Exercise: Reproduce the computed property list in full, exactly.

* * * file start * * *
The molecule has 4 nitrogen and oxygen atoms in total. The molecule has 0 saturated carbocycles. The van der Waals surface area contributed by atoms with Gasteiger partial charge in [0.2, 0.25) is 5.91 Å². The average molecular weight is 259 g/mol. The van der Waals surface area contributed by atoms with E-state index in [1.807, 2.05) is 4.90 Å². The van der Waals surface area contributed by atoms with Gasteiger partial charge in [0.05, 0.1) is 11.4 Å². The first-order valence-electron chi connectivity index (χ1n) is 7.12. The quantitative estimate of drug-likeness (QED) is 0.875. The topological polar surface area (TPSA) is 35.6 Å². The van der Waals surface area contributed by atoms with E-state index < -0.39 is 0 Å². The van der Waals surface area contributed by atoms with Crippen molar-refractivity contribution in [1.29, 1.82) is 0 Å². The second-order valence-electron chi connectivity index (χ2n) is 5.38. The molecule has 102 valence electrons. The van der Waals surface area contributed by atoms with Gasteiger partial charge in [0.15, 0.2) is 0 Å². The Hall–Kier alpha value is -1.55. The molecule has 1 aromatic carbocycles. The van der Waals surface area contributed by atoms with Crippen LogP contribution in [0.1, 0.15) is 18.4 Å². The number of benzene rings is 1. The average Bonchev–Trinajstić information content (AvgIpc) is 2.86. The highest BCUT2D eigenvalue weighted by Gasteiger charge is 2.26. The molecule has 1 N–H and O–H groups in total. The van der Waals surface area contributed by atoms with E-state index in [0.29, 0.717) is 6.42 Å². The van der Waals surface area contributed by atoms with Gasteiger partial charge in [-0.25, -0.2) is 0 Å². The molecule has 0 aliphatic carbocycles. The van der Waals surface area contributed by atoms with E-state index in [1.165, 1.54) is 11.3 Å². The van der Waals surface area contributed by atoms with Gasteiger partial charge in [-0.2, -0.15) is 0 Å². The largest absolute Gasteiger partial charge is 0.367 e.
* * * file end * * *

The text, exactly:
The molecule has 4 nitrogen and oxygen atoms in total. The molecule has 0 saturated carbocycles. The van der Waals surface area contributed by atoms with Gasteiger partial charge in [0.2, 0.25) is 5.91 Å². The average molecular weight is 259 g/mol. The van der Waals surface area contributed by atoms with E-state index in [1.807, 2.05) is 4.90 Å². The van der Waals surface area contributed by atoms with Gasteiger partial charge in [0.05, 0.1) is 11.4 Å². The first-order valence-electron chi connectivity index (χ1n) is 7.12. The quantitative estimate of drug-likeness (QED) is 0.875. The topological polar surface area (TPSA) is 35.6 Å². The van der Waals surface area contributed by atoms with E-state index < -0.39 is 0 Å². The van der Waals surface area contributed by atoms with Crippen molar-refractivity contribution in [1.29, 1.82) is 0 Å². The second-order valence-electron chi connectivity index (χ2n) is 5.38. The molecule has 102 valence electrons. The van der Waals surface area contributed by atoms with Gasteiger partial charge in [0.15, 0.2) is 0 Å². The Hall–Kier alpha value is -1.55. The molecule has 1 aromatic carbocycles. The van der Waals surface area contributed by atoms with Crippen LogP contribution in [0.1, 0.15) is 18.4 Å². The number of benzene rings is 1. The average Bonchev–Trinajstić information content (AvgIpc) is 2.86. The highest BCUT2D eigenvalue weighted by Gasteiger charge is 2.26. The molecule has 1 N–H and O–H groups in total. The van der Waals surface area contributed by atoms with E-state index in [0.29, 0.717) is 6.42 Å². The van der Waals surface area contributed by atoms with Gasteiger partial charge in [-0.25, -0.2) is 0 Å². The molecule has 0 aliphatic carbocycles. The van der Waals surface area contributed by atoms with E-state index in [1.165, 1.54) is 11.3 Å². The van der Waals surface area contributed by atoms with Gasteiger partial charge in [-0.2, -0.15) is 0 Å². The largest absolute Gasteiger partial charge is 0.367 e.